Five areas of documentation that need continuous monitoring
When I first started working on DevOps-related software, continuous monitoring didn't sound like something that was big enough to be one of the pillars of a new software methodology. My dev-centric background was part of why I discounted monitoring, but I also figured that if we were already automating things like deployment and testing, wouldn't the tools already record things like test results? Big deal! The most popular thing I've yet written is a seri
Then, early in my DevOps work, I had a long talk with Bill Higgins (@BillHiggins), who at the time was one of the architects in charge of those projects. Bill's simple and direct example was performance testing: if we did a lone performance test at the end of a release and that test showed that a certain process takes two minutes to run, how can we tell if that's a good time or not? We don't have any other reference points. If we run that performance test regularly, we can see exactly when the process time jumps from 30 seconds to two minutes. That information helps us find the change that caused that slowdown. For more info on continuous monitoring, here's an introduction by Sanjeev Sharma: “Und
So I'm a continuous monitoring believer now, and I'm looking for ways that better monitoring can help in my work documenting software with IBM Rational User Technologies (@RationalUT). Here are some places that have come to mind:
Within IBM Rational, we use IBM Rational Policy Tester as part of our accessibility testing and compliance certification. We're early in the adoption process, but at this point we use the tool to check for accessibility issues, from simple things like missing alt text to more complicated things like navigation problems that can confuse screen readers and other accessibility tools. If we ran this kind of test automatically, it would be easier to fix these problems because we'd find out about them immediately after we've committed a change, rather than during a full-product accessibility scan months later.
Translation word counts
I've already written about this in a little more detail, but in short, we can use continuous monitoring to keep a close eye on the delta between documentation that has already been translated and what we're writing now. The resulting information makes it easier for us to plan translation drops and for translators to know how much work is coming down the pipe.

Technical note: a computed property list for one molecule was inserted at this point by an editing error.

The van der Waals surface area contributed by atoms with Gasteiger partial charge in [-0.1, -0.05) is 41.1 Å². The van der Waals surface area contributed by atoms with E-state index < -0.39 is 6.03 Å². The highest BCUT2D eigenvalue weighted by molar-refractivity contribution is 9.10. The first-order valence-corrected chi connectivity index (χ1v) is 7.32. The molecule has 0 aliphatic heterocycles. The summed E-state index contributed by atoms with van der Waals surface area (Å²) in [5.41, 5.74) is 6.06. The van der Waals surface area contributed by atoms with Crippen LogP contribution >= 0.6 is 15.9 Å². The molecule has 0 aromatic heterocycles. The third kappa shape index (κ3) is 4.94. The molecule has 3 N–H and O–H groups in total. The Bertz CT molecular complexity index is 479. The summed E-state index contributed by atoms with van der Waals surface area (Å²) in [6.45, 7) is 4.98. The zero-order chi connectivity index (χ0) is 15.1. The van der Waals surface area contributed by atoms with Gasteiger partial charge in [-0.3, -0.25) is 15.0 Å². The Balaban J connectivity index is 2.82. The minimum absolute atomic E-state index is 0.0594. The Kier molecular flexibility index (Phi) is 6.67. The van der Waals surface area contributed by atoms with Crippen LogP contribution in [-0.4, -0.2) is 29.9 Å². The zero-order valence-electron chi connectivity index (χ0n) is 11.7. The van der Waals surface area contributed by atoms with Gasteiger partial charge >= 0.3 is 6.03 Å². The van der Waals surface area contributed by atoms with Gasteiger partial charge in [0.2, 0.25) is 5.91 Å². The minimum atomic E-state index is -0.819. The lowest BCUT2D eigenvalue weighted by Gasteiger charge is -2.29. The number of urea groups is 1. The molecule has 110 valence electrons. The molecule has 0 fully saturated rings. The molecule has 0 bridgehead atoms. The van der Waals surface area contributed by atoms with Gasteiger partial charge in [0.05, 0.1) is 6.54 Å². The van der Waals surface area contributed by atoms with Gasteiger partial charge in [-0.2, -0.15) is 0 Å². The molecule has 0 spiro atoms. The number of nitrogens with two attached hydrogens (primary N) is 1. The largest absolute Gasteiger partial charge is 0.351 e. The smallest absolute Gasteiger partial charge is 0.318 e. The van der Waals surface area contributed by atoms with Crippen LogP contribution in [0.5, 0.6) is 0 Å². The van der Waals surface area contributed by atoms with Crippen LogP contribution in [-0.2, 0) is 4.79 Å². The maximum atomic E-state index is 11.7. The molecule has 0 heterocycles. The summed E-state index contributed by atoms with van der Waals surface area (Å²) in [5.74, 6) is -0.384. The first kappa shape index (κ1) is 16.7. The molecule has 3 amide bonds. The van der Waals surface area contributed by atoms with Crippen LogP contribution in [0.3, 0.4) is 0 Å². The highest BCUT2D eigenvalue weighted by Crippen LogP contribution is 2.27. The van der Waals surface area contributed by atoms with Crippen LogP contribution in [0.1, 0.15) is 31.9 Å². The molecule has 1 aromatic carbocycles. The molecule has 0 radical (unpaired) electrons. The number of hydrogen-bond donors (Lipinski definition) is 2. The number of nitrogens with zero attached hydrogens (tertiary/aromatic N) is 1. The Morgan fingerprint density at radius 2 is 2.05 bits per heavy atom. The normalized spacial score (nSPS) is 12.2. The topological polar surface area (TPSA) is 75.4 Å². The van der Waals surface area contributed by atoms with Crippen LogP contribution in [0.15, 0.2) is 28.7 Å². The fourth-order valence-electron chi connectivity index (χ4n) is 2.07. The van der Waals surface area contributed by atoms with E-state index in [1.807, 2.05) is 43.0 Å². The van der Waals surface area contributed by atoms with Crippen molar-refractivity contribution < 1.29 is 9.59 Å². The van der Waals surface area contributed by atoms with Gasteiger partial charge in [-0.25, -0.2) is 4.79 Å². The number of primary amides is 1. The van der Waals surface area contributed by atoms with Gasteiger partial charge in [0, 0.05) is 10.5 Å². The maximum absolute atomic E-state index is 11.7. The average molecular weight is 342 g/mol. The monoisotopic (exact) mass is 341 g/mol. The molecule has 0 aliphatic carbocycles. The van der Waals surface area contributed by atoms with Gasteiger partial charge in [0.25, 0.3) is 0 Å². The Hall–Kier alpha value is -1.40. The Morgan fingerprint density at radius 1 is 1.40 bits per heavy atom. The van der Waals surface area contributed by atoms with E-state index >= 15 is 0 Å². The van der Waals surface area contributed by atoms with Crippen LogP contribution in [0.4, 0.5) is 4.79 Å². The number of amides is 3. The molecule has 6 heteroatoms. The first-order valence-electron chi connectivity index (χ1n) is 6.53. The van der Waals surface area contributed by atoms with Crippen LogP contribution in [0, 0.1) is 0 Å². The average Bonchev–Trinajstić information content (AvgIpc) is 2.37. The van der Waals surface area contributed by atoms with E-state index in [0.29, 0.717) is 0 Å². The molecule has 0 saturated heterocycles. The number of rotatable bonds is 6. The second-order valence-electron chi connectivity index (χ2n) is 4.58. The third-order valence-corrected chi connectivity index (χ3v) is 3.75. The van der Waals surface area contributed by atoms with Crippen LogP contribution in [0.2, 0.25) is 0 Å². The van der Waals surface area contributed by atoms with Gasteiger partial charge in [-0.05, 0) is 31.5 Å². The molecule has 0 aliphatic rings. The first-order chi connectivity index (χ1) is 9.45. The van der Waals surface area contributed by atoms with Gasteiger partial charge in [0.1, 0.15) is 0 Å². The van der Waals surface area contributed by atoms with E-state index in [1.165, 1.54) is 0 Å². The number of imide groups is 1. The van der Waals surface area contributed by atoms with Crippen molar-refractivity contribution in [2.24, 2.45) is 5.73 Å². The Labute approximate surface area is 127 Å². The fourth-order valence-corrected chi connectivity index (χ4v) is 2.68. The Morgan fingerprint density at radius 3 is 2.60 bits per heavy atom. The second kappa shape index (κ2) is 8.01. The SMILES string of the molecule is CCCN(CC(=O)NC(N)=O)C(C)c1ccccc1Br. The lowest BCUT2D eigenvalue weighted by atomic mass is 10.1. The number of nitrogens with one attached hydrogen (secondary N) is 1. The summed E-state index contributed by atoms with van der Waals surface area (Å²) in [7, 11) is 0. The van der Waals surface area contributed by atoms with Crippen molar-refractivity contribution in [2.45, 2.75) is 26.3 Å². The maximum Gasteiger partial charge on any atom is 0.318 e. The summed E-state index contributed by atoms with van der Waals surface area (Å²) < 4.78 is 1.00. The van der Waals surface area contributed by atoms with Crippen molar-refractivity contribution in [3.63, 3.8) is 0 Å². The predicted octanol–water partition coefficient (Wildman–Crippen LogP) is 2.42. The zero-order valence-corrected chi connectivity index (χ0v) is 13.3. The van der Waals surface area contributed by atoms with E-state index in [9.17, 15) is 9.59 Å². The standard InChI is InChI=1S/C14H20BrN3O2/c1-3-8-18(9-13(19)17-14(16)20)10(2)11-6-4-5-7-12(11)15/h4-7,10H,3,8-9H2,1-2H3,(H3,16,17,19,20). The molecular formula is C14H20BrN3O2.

I'm not sure how wide this kind of practice is throughout the tech writing discipline, but in IBM Rational, we use the Acrolinx IQ automated tool to check files for stylistic and legal issues. Like most writers, I bristled at having a computer check my writing, but over time, it became a natural part of my process.
Currently I'm working on bringing in the documentation from the UrbanCode acquisition and getting it up to IBM style guidelines. For uDeploy (now IBM
Trademarking and legal check
We've got an internal tool that stamps trademarked terms with the proper symbols and checks to make sure that we're using these terms correctly. However, the process isn't completely automatic yet—it needs to be part of our regular build process. After looking at all of the things that our development and operations team can automate, I'm surprised that we still have to remember to do this manually.
Here's an area that we're getting good at. We keep track of how many hits each documentation page gets and what people are searching for. Over time, we've become more interested in which pages are not being visited than which pages are popular. If an area of the documentation (or even a single topic here and there) isn't being visited, that area is either not done well or not worth our limited time to work on. If people are searching on certain terms and aren't finding anything, we need to rethink our terminology. We can also track how these statistics change as we update and change the documentation, and we're only getting started mining this data.
I'm sure that there are other areas of the documentation process that would benefit from continuous monitoring and other DevOps principles. I'll keep posting here, and you can let me know if you've got thoughts here or on Twitter: @timothymcmackin.